Long Noncoding RNAs in the Pathogenesis of Barrett's Esophagus and Esophageal Carcinoma

John M. Abraham, Stephen J. Meltzer

Research output: Contribution to journalReview articlepeer-review

Abstract

For many years, only a small fraction of the human genome was believed to regulate cell function and development. This protein-coding portion composed only 1% to 2% of 3 billion human DNA base pairs—the remaining sequence was classified as junk DNA. Subsequent research has revealed that most of the genome is transcribed into a broad array of noncoding RNAs, ranging in size from microRNA (20–23 nucleotides) to long noncoding RNA (lncRNA, more than 200 nucleotides). These noncoding RNA classes have been shown to use diverse molecular mechanisms to control gene expression and organ system development. As anticipated, alterations in this large control system can contribute to disease pathogenesis and carcinogenesis. We review the involvement of noncoding RNAs, lncRNAs in particular, in development of Barrett's esophagus and esophageal carcinoma.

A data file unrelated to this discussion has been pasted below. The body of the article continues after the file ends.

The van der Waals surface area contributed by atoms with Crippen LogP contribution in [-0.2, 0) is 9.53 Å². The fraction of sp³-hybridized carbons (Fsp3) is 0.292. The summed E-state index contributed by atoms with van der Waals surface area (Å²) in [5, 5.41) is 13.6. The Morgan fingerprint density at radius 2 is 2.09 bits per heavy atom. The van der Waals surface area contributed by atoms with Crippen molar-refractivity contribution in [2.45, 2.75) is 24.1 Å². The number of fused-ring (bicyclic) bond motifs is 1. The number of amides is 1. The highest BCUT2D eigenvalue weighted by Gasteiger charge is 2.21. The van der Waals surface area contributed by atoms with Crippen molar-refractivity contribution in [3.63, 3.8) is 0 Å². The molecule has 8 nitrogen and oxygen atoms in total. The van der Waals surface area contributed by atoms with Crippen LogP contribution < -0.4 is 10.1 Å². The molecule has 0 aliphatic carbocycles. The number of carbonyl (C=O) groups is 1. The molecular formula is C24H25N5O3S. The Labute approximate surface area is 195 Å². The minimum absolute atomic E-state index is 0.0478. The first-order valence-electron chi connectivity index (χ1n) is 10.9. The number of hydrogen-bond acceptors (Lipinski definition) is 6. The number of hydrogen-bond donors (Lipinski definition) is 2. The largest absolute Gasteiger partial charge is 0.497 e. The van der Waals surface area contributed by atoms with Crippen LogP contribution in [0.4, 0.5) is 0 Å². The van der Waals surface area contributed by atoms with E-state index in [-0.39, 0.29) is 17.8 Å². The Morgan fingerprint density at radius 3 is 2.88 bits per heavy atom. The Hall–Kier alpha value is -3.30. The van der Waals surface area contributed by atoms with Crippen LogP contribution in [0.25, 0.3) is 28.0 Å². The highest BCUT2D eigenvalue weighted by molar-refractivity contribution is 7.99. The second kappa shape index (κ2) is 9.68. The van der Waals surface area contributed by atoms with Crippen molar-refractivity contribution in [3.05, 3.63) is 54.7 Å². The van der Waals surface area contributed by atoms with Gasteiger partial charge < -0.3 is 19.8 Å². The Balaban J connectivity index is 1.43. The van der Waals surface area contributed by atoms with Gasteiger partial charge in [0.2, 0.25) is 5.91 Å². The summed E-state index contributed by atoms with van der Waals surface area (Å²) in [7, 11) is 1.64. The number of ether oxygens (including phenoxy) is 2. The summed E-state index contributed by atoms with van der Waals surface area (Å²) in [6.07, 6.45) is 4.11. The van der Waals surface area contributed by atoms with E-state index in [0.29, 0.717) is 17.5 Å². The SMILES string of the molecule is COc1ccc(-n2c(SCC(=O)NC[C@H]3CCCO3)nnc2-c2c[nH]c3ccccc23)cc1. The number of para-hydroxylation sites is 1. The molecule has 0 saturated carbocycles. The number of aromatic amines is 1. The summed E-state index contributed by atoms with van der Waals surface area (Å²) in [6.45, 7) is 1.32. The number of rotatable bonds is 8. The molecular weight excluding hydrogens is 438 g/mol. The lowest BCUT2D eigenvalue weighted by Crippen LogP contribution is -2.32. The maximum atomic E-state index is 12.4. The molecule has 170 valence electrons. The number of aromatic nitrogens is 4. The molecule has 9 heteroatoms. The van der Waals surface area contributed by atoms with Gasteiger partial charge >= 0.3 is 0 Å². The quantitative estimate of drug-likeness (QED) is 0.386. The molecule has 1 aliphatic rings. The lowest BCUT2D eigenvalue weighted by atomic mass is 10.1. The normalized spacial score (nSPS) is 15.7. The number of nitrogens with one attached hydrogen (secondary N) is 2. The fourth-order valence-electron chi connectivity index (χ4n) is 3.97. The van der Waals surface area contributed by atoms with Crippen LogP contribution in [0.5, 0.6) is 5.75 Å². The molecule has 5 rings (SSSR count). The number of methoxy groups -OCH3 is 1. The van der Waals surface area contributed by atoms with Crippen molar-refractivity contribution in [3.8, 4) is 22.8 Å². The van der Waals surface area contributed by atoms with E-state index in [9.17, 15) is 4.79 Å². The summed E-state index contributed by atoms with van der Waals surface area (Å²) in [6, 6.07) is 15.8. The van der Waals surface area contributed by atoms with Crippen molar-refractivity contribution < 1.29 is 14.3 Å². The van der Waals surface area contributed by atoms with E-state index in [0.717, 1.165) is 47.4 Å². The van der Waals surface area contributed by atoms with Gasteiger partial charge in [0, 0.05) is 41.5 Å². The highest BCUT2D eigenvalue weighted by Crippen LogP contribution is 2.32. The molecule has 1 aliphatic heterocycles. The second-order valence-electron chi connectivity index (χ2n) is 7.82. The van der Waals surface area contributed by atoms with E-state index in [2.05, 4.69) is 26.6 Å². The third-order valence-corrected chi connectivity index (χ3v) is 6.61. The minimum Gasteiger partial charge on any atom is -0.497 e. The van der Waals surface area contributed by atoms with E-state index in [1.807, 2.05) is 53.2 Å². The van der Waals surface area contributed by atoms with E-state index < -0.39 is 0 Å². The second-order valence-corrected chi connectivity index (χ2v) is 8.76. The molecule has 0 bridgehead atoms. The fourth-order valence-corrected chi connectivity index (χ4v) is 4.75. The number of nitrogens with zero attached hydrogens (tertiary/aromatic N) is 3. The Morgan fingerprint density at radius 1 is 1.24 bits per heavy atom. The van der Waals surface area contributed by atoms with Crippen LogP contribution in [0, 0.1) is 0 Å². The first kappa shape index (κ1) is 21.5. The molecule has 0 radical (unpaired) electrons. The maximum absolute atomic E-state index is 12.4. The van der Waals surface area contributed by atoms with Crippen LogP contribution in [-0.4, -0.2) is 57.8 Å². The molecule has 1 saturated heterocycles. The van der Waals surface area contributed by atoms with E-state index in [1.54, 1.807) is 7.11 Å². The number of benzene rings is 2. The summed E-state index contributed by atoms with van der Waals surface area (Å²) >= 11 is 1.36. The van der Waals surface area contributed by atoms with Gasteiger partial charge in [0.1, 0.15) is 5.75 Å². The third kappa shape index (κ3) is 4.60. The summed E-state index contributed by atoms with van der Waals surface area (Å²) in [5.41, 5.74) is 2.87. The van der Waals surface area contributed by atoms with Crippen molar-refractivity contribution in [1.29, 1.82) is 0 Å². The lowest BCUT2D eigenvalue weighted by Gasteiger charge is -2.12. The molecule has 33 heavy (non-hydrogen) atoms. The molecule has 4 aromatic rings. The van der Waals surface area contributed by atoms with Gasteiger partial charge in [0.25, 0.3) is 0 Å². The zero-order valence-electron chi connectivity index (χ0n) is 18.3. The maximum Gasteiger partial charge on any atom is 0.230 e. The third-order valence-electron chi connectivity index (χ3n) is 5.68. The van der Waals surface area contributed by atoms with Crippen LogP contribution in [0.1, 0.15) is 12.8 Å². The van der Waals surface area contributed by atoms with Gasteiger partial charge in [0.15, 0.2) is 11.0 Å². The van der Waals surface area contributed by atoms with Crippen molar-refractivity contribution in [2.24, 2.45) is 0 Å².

Original languageEnglish (US)
Pages (from-to)27-34
Number of pages8
JournalGastroenterology
Volume153
Issue number1
DOIs
StatePublished - Jul 2017

Keywords

  • Barrett's Esophagus
  • Esophageal Carcinoma
  • lncRNAs

ASJC Scopus subject areas

  • Hepatology
  • Gastroenterology

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